How to Talk to Your Kids About the 2020 Presidential Election

Oct 19, 2020

With the 2020 Presidential election approaching, parents are faced with a unique situation when it comes to explaining the process to their kids. While every election cycle is an opportunity to teach kids about civic duty, the responsibilities of citizenship, and many educational concepts like math and history, this election and the current political climate have some additional challenges. Let's explore the landscape of this election.

Political rhetoric has a direct effect on our kids.

While we like to think of our children as apolitical, the truth is they are not immune to political rhetoric. Children often suffer the consequences of their parent's actions and beliefs, and in 2020, these consequences can be very serious. According to reports, bullying is on the rise in our schools, showing a 35% increase in reported cases between 2016 and 2019. And while this figure may be partially inflated by increased awareness and a safer environment to come forward with reports of bullying in, there are other factors involved. During the last election cycle, many parents and educators reported identity-based bullying echoing Republican political rhetoric, particularly anti-immigration slogans that were popular at the time. This inspired a study of Virginia school districts in 2017, which did find an increase in bullying in areas which favored Republican candidates, where previously there had been no quantifiable difference. This emboldening of racially motivated discrimination among children reflects the larger political discourse, and is a direct consequence of the climate we find ourselves in for this 2020 election.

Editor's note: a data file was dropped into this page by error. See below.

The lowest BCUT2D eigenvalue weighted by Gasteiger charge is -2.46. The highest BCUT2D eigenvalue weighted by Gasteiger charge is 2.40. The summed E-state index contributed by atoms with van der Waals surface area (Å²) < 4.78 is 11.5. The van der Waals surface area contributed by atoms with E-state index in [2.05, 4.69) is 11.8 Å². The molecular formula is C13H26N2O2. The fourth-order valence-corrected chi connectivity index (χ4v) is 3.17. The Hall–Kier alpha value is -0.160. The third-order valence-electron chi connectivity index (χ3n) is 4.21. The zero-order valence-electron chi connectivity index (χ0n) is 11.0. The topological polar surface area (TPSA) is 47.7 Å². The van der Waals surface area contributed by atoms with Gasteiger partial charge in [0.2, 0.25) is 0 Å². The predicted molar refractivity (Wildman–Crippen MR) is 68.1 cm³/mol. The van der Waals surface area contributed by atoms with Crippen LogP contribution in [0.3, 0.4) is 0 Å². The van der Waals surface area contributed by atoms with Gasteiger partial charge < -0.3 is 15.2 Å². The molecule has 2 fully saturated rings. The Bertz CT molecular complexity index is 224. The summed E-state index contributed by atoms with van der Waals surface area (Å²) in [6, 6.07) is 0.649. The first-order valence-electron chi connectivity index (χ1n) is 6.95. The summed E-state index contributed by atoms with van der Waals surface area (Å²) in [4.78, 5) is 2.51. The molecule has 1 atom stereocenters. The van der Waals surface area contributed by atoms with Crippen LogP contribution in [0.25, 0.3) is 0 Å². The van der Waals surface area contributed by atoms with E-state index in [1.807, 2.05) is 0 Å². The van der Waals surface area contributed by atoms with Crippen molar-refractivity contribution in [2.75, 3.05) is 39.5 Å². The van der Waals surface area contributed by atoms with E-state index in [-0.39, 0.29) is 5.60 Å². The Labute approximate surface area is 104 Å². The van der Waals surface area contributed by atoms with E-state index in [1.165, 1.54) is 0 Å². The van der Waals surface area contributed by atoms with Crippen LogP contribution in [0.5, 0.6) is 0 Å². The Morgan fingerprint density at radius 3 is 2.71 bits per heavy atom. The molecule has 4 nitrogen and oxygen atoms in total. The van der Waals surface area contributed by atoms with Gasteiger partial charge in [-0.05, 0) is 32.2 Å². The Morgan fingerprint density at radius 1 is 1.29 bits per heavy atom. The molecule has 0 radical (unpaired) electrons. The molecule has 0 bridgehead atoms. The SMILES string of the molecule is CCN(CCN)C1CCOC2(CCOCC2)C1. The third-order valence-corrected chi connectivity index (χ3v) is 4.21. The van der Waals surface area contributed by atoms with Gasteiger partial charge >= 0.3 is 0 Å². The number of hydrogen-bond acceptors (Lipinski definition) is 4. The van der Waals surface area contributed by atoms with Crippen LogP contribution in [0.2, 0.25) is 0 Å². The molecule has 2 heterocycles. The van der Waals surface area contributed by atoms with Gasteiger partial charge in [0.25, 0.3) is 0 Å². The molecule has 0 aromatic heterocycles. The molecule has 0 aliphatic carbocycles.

Politics is bigger than any one person.

While the Presidential election tends to be the most participated in election in the US, it's important to remind our kids that it is not the only election we will be voting on this year, or the only political issue worth caring about. Like it or not, politics is a vital part of living in a society which allows its citizens to vote. Despite anything related specifically to the current Presidential election, politics is a side effect of our civic duty, and should not be ignored by anyone. "Children grow up so fast," is the common phrase, and when they turn 18, they become directly involved in the voting process. It's our duty as parents to make sure that our kids understand that their vote matters, and that an elected government will reflect the people who show up to make their voice heard.

All children benefit from civic education.

As soon as children learn how to sort things into groups, they can begin to grasp the basic ideas of politics. All the lessons we learned in preschool, to share, to be kind, to participate, to learn, are all components of what make a good citizen and a responsible voter. As children age, they start to form opinions about the world based on their experiences. These experiences can be related to politics very easily. What is the best part of the school day? What is the difference between a happy classroom and an unhappy one? How do kids relate to one another in group projects and what makes them successful? Older children can draw even deeper meaning from the world around them to see how it is influenced by politics, from which subjects are taught in schools and which subjects have been cut, to what is on the menu in the cafeteria, to the presence of third parties invited to their school such as school speakers, recruitment organizations, etc. Life is a political experience, and identifying and taking ownership of this fact can be the difference between a child who is involved in civic life and one who is too intimidated or indifferent to participate.

There may still be time to register to vote in your state. Go to to see if registration is still open.